We selected the indicator taxa from the training data set by comparing taxa present in each condition category. To improve our resolution between impaired and unimpaired categories, we only used non-impacted samples (BAP > 7.5, n = 406) to identify indicators of unimpaired biological condition. All moderately and severely impacted (n = 287) macroinvertebrate community samples (BAP < 5.0) were used to represent the impaired condition due to the limited number of severely impacted samples (BAP < = 2.5). We calculated the Sørensen index to estimate community similarity within each category and calculated the relative contribution of each taxon. The Sørensen index is the most commonly used index in community ecology to compare populations using presence/absence data (Chao et al. 2006). Selected indicator taxa were more abundant within respective condition categories and contributed less than 2% to the Sørensen index of the opposing category.

Calculating Distribution Frequencies

We also used the training data set to calculate the frequency of each indicator taxa in each impact category, a necessary step to calculate the probability of impairment. We calculated these frequencies for non and slight impact categories separately but combined the moderate and severe impact categories into one impaired category because the sample sizes were so small. Specifically, frequency was the number of samples containing the indicator taxa divided by the total number of samples in the impaired, slightly impacted, or non-impacted categories. We also calculated the frequency of impaired, slightly impacted, and non-impacted populations overall.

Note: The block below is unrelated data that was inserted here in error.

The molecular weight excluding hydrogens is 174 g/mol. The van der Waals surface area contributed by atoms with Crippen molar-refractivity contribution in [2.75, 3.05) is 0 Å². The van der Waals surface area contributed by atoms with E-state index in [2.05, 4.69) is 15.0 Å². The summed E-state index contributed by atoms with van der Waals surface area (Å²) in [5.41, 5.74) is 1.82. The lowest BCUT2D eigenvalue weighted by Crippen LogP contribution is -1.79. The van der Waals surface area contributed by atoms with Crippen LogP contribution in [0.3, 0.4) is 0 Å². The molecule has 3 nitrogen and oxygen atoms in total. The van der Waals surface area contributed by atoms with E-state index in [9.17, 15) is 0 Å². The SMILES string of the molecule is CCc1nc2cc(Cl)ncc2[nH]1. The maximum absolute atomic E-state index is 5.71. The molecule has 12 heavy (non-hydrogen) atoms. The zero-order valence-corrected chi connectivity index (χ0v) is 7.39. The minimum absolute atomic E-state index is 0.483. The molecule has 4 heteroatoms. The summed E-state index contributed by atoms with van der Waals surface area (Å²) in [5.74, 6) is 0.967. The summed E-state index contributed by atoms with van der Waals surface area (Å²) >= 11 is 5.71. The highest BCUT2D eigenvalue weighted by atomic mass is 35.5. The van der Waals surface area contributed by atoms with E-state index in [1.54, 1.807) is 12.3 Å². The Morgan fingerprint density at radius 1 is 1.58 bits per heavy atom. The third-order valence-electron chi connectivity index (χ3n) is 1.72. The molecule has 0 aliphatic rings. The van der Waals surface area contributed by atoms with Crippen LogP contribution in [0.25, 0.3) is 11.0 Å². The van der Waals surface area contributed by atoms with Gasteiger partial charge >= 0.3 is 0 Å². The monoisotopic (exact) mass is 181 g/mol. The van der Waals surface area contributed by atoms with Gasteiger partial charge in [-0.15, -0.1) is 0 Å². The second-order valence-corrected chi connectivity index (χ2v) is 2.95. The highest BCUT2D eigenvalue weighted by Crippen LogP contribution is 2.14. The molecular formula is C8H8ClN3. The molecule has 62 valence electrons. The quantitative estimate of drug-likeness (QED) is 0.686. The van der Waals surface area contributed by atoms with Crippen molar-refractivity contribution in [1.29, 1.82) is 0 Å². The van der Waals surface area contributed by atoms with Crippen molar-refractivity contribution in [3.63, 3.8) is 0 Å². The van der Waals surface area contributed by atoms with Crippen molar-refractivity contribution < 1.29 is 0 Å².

Calculating and Assessing Metrics

We assessed five possible metrics using the presence of threshold indicator taxa (PTIT) with the test data set. We calculated the frequency at which 3, 4, 5, 6, and 7 minimum indicator taxa correctly or incorrectly (type 1 errors) identified samples collected from unimpaired streams (BAP > 5) or samples from impaired streams (BAP ≤ 5).

We assessed five possible metrics using the TPI also with the test data set. For each sample in the test data set, we calculated the probability of biological impairment and the probability biological condition is unimpaired using a modified Naïve Bayes equation (Eqs. 1 and 2, respectively) (Russell and Norvig 1995). Using the frequencies calculated from the test data set, we calculated the probability a sample in the test data set indicated biological impairment as the frequency of impaired samples multiplied by the frequency each indicator taxa found in the sample is found in impaired samples and divided by the frequency of impaired, slightly impacted, or non-impacted samples overall (Eq. 1). We calculated the probability a sample in the test data set indicated unimpaired conditions using the same equation but with non-impacted frequencies in the numerator (Eq. 2). Finally, we calculated the frequency at which samples with 50%, 70%, 90%, 95%, and 98% minimum probabilities matched the correct or incorrect (type 1 errors) condition category.